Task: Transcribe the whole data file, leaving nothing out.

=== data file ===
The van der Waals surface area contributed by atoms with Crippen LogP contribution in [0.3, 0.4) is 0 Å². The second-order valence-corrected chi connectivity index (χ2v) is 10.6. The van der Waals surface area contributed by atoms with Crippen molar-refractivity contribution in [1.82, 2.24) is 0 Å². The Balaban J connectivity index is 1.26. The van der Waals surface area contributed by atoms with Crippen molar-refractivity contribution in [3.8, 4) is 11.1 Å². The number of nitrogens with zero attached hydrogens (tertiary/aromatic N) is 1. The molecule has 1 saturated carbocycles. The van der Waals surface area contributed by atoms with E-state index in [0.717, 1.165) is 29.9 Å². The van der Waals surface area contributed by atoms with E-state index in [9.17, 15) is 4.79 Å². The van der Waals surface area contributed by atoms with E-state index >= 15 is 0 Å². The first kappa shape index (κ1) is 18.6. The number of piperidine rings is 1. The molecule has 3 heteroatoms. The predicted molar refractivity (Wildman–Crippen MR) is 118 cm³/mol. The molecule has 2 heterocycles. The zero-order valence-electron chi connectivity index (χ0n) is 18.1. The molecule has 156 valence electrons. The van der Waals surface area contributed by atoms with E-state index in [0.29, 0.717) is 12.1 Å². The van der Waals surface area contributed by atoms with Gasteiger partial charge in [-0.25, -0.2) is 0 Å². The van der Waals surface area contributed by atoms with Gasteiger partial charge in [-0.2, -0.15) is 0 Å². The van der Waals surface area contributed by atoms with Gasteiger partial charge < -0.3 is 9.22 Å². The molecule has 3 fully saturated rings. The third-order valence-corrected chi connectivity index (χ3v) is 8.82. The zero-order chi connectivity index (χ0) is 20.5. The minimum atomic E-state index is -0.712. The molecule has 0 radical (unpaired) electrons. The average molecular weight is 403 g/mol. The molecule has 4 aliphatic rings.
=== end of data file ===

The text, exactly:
The van der Waals surface area contributed by atoms with Crippen LogP contribution in [0.3, 0.4) is 0 Å². The second-order valence-corrected chi connectivity index (χ2v) is 10.6. The van der Waals surface area contributed by atoms with Crippen molar-refractivity contribution in [1.82, 2.24) is 0 Å². The Balaban J connectivity index is 1.26. The van der Waals surface area contributed by atoms with Crippen molar-refractivity contribution in [3.8, 4) is 11.1 Å². The number of nitrogens with zero attached hydrogens (tertiary/aromatic N) is 1. The molecule has 1 saturated carbocycles. The van der Waals surface area contributed by atoms with E-state index in [0.717, 1.165) is 29.9 Å². The van der Waals surface area contributed by atoms with E-state index in [9.17, 15) is 4.79 Å². The van der Waals surface area contributed by atoms with E-state index >= 15 is 0 Å². The first kappa shape index (κ1) is 18.6. The number of piperidine rings is 1. The molecule has 3 heteroatoms. The predicted molar refractivity (Wildman–Crippen MR) is 118 cm³/mol. The molecule has 2 heterocycles. The zero-order valence-electron chi connectivity index (χ0n) is 18.1. The molecule has 156 valence electrons. The van der Waals surface area contributed by atoms with E-state index in [0.29, 0.717) is 12.1 Å². The van der Waals surface area contributed by atoms with Gasteiger partial charge in [-0.25, -0.2) is 0 Å². The van der Waals surface area contributed by atoms with Gasteiger partial charge in [-0.2, -0.15) is 0 Å². The van der Waals surface area contributed by atoms with Gasteiger partial charge < -0.3 is 9.22 Å². The molecule has 3 fully saturated rings. The third-order valence-corrected chi connectivity index (χ3v) is 8.82. The zero-order chi connectivity index (χ0) is 20.5. The minimum atomic E-state index is -0.712. The molecule has 0 radical (unpaired) electrons. The average molecular weight is 403 g/mol. The molecule has 4 aliphatic rings.